Wow, shocking stuff Mandy! Did they get a hold of a college textbook about business and decide to do everything opposite of what it says? Why would they think it’s a good idea to alienate their current customers to attract new customers who may just up and leave in a few months. Talk about being counterproductive! Sheesh!

    • Mandy Kilinskis

      Yeah…I’m not sure what’s going on. Their ideas to modernize their website are really great, and probably necessary to keep semi-relevant in today’s web. I don’t think any customer would be upset to see LiveJournal regain popularity. But the fact that the major gripe that current users have is something that could be fixed pretty easily – or geez, at least addressed in a reasonable manner – is upsetting. It’s setting a terrible precedent.

  5. Rachel

    I don’t spend nearly as much time on LiveJournal as I used to, but I do frequent some communities there just to read comments and stuff (don’t really participate any more) … and honestly, I’ve not experienced any problems with comments — reading them, anyway. That being said, I don’t doubt that there are issues, given some of the “controversies” that have happened with the company in the past. But your point about listening is really, really essential, no matter the business. I think LiveJournal has built a reputation among its members of NOT listening, so the company needs to make a lot of big strides to gain that trust back. Thanks for the rundown of the recent issues, Mandy — I miss the LJ drama sometimes, haha. ;)

    • Mandy Kilinskis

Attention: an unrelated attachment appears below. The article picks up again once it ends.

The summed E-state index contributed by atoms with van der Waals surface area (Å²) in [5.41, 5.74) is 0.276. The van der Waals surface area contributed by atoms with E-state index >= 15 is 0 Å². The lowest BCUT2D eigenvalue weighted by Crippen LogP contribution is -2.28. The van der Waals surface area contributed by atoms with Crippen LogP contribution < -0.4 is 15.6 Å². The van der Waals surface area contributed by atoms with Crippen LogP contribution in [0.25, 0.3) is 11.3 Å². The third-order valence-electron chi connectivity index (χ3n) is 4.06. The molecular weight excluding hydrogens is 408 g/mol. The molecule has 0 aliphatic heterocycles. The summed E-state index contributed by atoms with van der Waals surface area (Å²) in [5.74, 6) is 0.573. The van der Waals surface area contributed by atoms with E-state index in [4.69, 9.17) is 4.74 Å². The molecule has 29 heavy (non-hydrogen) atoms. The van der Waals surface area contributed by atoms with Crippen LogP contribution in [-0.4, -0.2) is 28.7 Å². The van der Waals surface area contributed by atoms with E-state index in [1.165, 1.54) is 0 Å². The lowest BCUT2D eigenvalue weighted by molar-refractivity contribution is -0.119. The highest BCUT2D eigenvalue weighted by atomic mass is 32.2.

The comments are good for reading. It’s nice to have everything there and expandable. But for leaving comments? Forget it. It’s super obnoxious. They don’t have the “parent this thread” capability, so if you want to have a conversation, you have to scroll down and over through hundreds of them to reply. So, if you’re trying to foster engagement, this just seems counterproductive.

      LiveJournal and SUP are going to have to do some serious planning to keep their members on board.

  6. Jaimie Smith

    This was interesting to read. I used to have a LiveJournal account back in like my freshman year of high school (like 8 years ago!!). The only reason I have one is because my friend made me get one actually. I was never on it enough to really get the hang of everything on the site. Im kind of interested to go to it now and see what it is like and how much it has changed…but I really have no idea what my password would have been!

    • Mandy Kilinskis

      And see, there you go! A perfect example about how LiveJournal’s membership was grown by word-of-mouth referrals!

      If you’re really interested in the changes, I would just go poke around the homepage. That’s different enough as it is. :)

  7. Candice J.

    I guess my biggest gripe with this is companies that don’t listen to their customers issues or concerns. They make it appear as if they don’t value their customer’s input and this is a HUGE problem. Plain and simple you can’t have a business without customers, whether it be LiveJournal, Facebook, Myspace, etc. Some companies can maintain without addressing customer issues but ultimately if you keep ignoring your customers your going to end up with no more customers left to ignore sooner or later. This seems like a very bad move on their part.

    • Mandy Kilinskis

      You hit the nail on the head, Candice. LiveJournal has already shrunk its American user base with their clients jumping over to Facebook, Tumblr, etc. If they want to keep numbers up (or growing), they need to find out what’s kept people around for so long. Progress is essential, of course, but that doesn’t mean totally abandoning the users that have stuck with you for 8+ years.

  8. Jen